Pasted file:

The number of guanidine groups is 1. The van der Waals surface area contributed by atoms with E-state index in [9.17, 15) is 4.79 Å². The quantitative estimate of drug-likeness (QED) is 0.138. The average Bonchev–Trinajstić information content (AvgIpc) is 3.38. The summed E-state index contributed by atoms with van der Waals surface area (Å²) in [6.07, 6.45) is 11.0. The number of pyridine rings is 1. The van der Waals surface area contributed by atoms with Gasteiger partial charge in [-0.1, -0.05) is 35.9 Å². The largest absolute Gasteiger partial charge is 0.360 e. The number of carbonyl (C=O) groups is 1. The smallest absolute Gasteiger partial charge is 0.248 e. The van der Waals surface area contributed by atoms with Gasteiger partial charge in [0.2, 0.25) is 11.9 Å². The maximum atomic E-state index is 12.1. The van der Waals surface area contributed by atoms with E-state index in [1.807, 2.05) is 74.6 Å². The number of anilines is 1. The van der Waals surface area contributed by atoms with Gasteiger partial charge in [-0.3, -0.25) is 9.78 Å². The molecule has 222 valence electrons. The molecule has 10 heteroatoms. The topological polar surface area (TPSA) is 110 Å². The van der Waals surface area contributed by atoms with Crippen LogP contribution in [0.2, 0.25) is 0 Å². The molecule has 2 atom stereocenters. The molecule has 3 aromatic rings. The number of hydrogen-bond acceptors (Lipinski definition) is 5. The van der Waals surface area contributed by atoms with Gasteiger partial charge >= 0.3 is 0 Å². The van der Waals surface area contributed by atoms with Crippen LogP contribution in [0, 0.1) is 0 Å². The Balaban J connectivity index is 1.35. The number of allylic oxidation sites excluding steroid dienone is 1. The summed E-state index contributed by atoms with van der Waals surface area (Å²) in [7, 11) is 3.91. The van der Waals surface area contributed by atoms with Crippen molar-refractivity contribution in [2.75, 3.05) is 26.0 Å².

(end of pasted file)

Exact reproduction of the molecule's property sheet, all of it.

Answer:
The number of guanidine groups is 1. The van der Waals surface area contributed by atoms with E-state index in [9.17, 15) is 4.79 Å². The quantitative estimate of drug-likeness (QED) is 0.138. The average Bonchev–Trinajstić information content (AvgIpc) is 3.38. The summed E-state index contributed by atoms with van der Waals surface area (Å²) in [6.07, 6.45) is 11.0. The number of pyridine rings is 1. The van der Waals surface area contributed by atoms with Gasteiger partial charge in [-0.1, -0.05) is 35.9 Å². The largest absolute Gasteiger partial charge is 0.360 e. The number of carbonyl (C=O) groups is 1. The smallest absolute Gasteiger partial charge is 0.248 e. The van der Waals surface area contributed by atoms with Gasteiger partial charge in [0.2, 0.25) is 11.9 Å². The maximum atomic E-state index is 12.1. The van der Waals surface area contributed by atoms with E-state index in [1.807, 2.05) is 74.6 Å². The number of anilines is 1. The van der Waals surface area contributed by atoms with Gasteiger partial charge in [-0.3, -0.25) is 9.78 Å². The molecule has 222 valence electrons. The molecule has 10 heteroatoms. The topological polar surface area (TPSA) is 110 Å². The van der Waals surface area contributed by atoms with Crippen LogP contribution in [0.2, 0.25) is 0 Å². The molecule has 2 atom stereocenters. The molecule has 3 aromatic rings. The number of hydrogen-bond acceptors (Lipinski definition) is 5. The van der Waals surface area contributed by atoms with Gasteiger partial charge >= 0.3 is 0 Å². The van der Waals surface area contributed by atoms with Crippen LogP contribution in [0, 0.1) is 0 Å². The Balaban J connectivity index is 1.35. The number of allylic oxidation sites excluding steroid dienone is 1. The summed E-state index contributed by atoms with van der Waals surface area (Å²) in [7, 11) is 3.91. The van der Waals surface area contributed by atoms with Crippen molar-refractivity contribution in [2.75, 3.05) is 26.0 Å².